The program ended, and aside from the team and my daughter’s counselor, the only people I saw were my daughter, the boyfriend, my brother and his girlfriend. I was losing momentum, shutting off and stepping towards isolation again. As Summer wound down, I became increasingly nervous, aware of the tendencies I have towards deep depression in the Fall and Winter. 

I started to consider my relationship with alcohol; remembering the times I had stopped, how I felt, the positive effects, so desperately needed, that would come if I cleaned up... I began to slow down, even going a week or so without a drink. Each time I drank again, I fell deeper into darkness, finding it harder to reach the light. Yet, I was still not willing to consider or discuss QUITTING forever.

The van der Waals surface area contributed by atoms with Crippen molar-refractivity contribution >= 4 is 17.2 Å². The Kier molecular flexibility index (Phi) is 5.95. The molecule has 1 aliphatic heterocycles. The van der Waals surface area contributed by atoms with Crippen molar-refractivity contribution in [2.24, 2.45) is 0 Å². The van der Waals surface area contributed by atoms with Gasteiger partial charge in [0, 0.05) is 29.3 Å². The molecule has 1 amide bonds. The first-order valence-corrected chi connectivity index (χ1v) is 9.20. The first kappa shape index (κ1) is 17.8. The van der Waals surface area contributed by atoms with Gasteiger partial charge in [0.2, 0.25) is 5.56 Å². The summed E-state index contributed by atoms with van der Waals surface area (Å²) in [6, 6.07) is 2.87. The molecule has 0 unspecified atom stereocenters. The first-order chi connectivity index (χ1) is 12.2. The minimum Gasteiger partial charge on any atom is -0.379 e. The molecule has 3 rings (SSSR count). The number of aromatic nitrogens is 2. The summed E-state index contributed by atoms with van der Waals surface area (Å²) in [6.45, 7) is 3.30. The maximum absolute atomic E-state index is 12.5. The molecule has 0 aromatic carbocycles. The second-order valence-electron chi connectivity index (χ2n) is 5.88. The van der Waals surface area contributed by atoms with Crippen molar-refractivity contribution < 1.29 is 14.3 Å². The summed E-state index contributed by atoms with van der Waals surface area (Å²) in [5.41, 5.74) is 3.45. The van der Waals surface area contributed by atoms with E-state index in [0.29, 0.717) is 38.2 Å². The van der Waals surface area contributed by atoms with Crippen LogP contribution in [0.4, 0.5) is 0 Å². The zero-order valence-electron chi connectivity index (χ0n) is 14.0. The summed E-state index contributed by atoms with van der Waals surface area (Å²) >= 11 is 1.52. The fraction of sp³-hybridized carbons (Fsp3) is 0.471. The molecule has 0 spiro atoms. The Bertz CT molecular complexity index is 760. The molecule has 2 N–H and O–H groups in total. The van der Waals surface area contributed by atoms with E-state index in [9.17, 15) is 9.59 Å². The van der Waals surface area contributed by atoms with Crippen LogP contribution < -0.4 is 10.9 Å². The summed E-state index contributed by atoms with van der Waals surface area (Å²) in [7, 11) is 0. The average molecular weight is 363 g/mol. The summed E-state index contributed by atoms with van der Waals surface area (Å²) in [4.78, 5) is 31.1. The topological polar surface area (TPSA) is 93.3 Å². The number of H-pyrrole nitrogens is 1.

But, my curiosity began to pique when my team gave me information about a group that they thought would be helpful. It wasn't specifically for alcohol, drugs, or gambling, it was for ANY type of addictive, destructive behavior or thought patterns. In my need to keep alcohol out of the scope, I COULD recognize the many other addictive behaviors and patterns that were a problem for me. I was very unsure and afraid. All sorts of crazy thoughts raced through my mind.

The team had successfully planted a seed.

I finally agreed to go to CAB (Changing Addictive Behaviors).